lend (oneself) to (something)

(redirected from lend themselves to)

lend (oneself) to (something)

To give one's talent, skills, or effort to assist in some task, project, endeavor, etc. The famous actor is lending herself to the charity drive, promising to match the total amount donated dollar for dollar. I've lent myself to a new TV show as a writing consultant.
See also: lend

lend oneself or itself to something

Fig. [for someone or something] to be adaptable to something; [for someone or something] to be useful for something. This room doesn't lend itself to bright colors. John doesn't lend himself to casual conversation. I don't think that this gown lends itself to outdoor occasions.
See also: itself, lend

lend something to someone

to make a loan of something to someone. Never lend money to a friend. Would you be able to lend your coat to Fred?
See also: lend

lend (itself) to

To accommodate or offer itself to; be suitable for: "The presidency does not lend itself to on the job training" (Joe Biden).
See also: lend
References in classic literature ?
Such simple things as these are too slight, moreover, to build into a system; there is nothing wonderful about them, they do not lend themselves to theories; it is their misfortune to be merely practically useful.
He was smiling all the time, but his deep-set eyes did not lend themselves to the expression of whimsical politeness which he tried to achieve.
In the second place, much of our thinking is concerned with abstract matters which do not readily lend themselves to imagery, and are apt to be falsely conceived if we insist upon finding images that may be supposed to represent them.
But as dance critics or reviewers--and most of us play both roles at different times-we all have problems in describings things, or our reaction to things, that do not lend themselves to description, and certainly not to brevity.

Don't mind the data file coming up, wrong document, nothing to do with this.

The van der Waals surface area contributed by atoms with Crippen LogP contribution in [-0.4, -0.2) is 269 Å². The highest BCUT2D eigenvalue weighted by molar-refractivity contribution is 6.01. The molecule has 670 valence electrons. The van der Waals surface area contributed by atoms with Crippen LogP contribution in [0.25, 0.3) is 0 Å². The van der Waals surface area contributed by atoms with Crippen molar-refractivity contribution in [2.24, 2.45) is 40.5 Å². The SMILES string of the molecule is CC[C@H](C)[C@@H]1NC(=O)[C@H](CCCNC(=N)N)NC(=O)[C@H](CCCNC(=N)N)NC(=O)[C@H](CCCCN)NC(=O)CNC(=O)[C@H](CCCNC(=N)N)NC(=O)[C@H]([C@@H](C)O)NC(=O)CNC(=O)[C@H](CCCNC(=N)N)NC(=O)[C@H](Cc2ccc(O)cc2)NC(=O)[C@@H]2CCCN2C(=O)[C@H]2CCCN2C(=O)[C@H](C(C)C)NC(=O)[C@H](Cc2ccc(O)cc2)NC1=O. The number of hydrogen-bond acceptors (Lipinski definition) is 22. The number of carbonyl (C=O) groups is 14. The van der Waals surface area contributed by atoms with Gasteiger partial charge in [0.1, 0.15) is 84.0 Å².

95, ISBN 0-393-05946-4 Significant books lend themselves to revisitation and revision on numerous, successive occasions.
Char's creative writing teacher refers to facts, people, and events in life as grist: details that lend themselves to good creative writing.
There are two other Podocarpus types, in addition to `Icee Blue,' that especially lend themselves to container growing.
A lot of them have a set of cultural beliefs that do not lend themselves to defending free markets.
These types of inexpensive but important products well lend themselves to the coordinative acquisition process.
Robert Rosenbloom, vice president of business development for iCongo, a Boston-based virtual trade show provider, says that certain industries and products lend themselves to the application better than others.
Maybe this strategy only works once; cultural icons, from the Sydney Opera House to the Pompidou, do not generally lend themselves to replication.
The Justice and Peace Commission of Pakistan's bishops' conference has said that the blasphemy laws lend themselves to abuse.
The delicate nature of the work makes us better construction professionals, with skills that lend themselves to many types of projects.
Another significant development in the late 1990s was "true 3D" simulation, which for the first time made it possible to model accurately thick, solid parts that did not lend themselves to 2.
Some books simply do not lend themselves to a brief review.